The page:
Warren Gatland not only knows when the All Blacks were last beaten by Wales - 1953 - but the date and year that the men in black last lost at Eden Park.
It was, he said, on Friday, June 11, 1994, when France won a match featuring a try from the ages scored by fullback Jean Luc Sadourny. Saturday's first test between Wales and the world champions just happens to fall on June 11 and former All Blacks hooker Gatland will take all the omens and good luck charms he can get.
He also knows that if Steve Hansen's men are vulnerable at any time, it is in the first test of a series. Gatland watched the All Blacks' first World Cup pool game against Argentina with interest because Hansen's team had to fight back from a fair bit of adversity at Wembley that day. Having two senior men in Richie McCaw and Conrad Smith in the sinbin didn't help, but they were a little rusty, just as they were in June 2014 when they had to fight all the way to beat England at Eden Park in the first of a three-test series.
Gatland has also taken comfort in the way his team performed at the World Cup. Although they went out at the quarter-final stage with a defeat to the Springboks, they were leading for most of the match. A week earlier they went close to Australia in their final pool game.
The All Blacks, meanwhile, sneaked past the Boks 20-18 in their semifinal and the Wallabies kept them close before Hansen's men drew away to win 34-17.
"From a scoreboard position, we don't feel like there's too much disparity. We've just go to go out there and start well and play well and stay in the fight," Gatland said. "We know how dangerous they are but they're like any team, if you put them under pressure there [can be] a small hint of vulnerability there."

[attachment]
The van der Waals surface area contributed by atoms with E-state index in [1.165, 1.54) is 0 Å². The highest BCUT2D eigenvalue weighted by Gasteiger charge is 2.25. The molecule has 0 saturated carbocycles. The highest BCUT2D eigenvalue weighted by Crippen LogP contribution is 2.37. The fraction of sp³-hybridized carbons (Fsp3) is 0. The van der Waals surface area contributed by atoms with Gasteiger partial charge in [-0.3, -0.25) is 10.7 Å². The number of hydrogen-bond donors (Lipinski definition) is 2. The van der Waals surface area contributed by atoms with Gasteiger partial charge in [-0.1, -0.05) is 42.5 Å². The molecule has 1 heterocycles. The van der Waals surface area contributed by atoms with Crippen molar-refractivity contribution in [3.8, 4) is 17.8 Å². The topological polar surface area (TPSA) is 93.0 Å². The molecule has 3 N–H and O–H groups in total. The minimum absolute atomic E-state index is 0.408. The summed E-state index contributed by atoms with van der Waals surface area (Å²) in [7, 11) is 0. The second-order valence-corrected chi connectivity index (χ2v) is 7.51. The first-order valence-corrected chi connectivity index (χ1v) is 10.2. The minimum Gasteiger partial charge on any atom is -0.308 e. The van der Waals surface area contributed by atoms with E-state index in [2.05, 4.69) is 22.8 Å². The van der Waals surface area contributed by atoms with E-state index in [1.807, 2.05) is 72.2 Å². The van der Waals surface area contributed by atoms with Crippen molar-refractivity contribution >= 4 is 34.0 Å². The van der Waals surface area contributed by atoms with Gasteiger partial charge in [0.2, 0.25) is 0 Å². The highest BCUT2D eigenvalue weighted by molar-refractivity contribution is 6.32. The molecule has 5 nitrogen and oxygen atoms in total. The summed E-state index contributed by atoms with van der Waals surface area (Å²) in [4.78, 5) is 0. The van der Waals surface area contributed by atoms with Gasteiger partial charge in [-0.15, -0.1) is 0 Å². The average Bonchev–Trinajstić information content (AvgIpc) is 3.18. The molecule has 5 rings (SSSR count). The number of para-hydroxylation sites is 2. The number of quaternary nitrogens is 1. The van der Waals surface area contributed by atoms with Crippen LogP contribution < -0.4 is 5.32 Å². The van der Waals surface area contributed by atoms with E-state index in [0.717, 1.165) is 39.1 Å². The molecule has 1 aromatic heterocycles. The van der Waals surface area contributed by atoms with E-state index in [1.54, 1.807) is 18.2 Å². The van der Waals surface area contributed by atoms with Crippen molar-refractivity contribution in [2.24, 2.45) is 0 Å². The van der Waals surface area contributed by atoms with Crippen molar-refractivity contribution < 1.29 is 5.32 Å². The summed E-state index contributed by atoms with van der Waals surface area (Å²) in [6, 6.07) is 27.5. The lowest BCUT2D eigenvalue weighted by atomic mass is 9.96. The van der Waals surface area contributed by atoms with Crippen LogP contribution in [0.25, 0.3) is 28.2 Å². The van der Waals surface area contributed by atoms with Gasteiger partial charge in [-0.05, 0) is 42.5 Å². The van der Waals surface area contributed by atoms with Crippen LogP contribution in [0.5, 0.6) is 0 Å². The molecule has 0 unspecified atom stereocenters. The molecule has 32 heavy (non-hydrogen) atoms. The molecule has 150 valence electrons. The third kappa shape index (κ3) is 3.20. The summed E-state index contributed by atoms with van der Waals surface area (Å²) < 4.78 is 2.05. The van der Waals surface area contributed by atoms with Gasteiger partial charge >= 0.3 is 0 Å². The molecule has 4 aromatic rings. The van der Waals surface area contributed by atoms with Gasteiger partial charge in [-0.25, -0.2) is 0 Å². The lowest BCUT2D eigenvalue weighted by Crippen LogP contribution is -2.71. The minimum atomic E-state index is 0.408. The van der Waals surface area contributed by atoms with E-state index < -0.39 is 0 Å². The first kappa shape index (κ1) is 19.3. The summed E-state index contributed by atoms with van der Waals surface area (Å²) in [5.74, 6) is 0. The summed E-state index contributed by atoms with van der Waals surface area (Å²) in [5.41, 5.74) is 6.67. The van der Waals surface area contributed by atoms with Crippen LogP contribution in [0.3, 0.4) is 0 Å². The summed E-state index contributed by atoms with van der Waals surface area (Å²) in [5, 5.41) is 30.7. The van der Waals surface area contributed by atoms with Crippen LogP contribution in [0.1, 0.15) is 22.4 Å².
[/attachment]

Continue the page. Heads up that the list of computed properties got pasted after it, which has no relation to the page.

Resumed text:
He won't say it publicly - suggesting it would be "arrogant to talk about weakness in an All Black team" - but Gatland will feel there are opportunities to exploit in a backline without Dan Carter, Ma'a Nonu and Conrad Smith. The All Blacks' pack will be minus only Richie McCaw, but if Wales can get set-piece parity, defend well and put a bit of scoreboard pressure on, anything can happen.
Julian Savea isn't in the best of form, Aaron Cruden has yet to convince with his goalkicking, the midfield of Ryan Crotty and Malakai Fekitoa is an untested one; these will all be sources of comfort for Gatland and his Wales team.
However, the problem for the visitors is their normal game plan of no-risk rugby probably won't cut it in New Zealand. They have to play with ambition to have any chance and, in doing so, will inevitably create opportunities for the All Blacks, who are masters at creating turnovers and turning defence into attack.
It is a balancing act, but Gatland hasn't got the luxury of time. His team's best chance will probably come at Eden Park, rather than in Wellington a week later or under the roof in Dunedin after that.
The All Blacks, battle hardened and mostly in form thanks to Super Rugby, are likely to improve as the series goes on.
"I'm under no illusions as to how tough it is to come here," Gatland said. "It wasn't until I left New Zealand that I realised that."